Afghanistan ends death penalty moratorium with 15 executions

[JURIST] Afghanistan has ended a three-year moratorium on the death penalty by executing 15 prisoners Sunday by firing squad at Pul-e-Charkhi [BBC backgrounder], the country's largest prison, Afghanistan's chief of prisons said Monday. The executions are the second confirmed reports of executions being carried out in Afghanistan since the fall of the Taliban regime in 2001. The last confirmed execution was that of former military commander Abdullah Shahhiatus [Amnesty report], who was executed [BBC report] by a shot to the head in April 2004. After Shahhiatus' execution, Afghan President Hamid Karzai [BBC profile] publicly said that the death penalty would be suspended. AP has more.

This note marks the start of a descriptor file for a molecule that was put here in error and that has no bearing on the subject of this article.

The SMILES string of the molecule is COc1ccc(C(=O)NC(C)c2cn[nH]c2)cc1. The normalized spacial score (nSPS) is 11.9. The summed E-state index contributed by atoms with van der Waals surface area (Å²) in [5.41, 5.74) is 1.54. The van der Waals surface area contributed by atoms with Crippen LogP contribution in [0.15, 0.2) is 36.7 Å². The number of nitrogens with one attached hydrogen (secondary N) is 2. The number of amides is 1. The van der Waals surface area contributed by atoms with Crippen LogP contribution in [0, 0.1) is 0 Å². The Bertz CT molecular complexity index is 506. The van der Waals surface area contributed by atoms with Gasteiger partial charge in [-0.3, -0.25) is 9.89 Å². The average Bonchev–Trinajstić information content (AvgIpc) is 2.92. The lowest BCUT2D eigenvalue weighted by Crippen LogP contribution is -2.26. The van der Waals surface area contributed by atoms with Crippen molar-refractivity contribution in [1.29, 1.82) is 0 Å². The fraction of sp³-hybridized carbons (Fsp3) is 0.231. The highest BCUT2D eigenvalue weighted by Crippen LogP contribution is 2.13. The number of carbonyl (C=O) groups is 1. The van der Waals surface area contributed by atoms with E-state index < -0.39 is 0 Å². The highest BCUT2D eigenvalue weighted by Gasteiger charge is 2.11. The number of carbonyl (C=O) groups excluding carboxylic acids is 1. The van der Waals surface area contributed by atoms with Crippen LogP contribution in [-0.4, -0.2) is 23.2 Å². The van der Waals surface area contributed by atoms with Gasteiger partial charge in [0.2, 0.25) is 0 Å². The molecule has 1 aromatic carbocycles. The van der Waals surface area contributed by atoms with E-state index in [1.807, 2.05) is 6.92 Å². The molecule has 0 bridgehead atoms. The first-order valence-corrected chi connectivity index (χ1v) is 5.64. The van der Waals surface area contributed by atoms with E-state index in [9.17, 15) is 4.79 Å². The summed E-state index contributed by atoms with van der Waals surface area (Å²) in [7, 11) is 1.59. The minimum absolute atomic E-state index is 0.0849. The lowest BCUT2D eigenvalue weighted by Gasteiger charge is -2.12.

Earlier this year, Rome-based anti-death penalty group Hands Off Cain [advocacy website] released a report [text; press release] stating that the number of executions worldwide increased slightly in 2006 while the number of countries that employ capital punishment decreased. According to statistics compiled from news reports and NGOs, there were 5628 executions in 27 countries in 2006, up from 5494 executions in 24 countries in 2005. At the same time, three countries abolished the death penalty [JURIST news archive] last year, reducing the number of countries that use capital punishment to 51. In total, 146 countries have either abolished or placed a moratorium on the death penalty.



 

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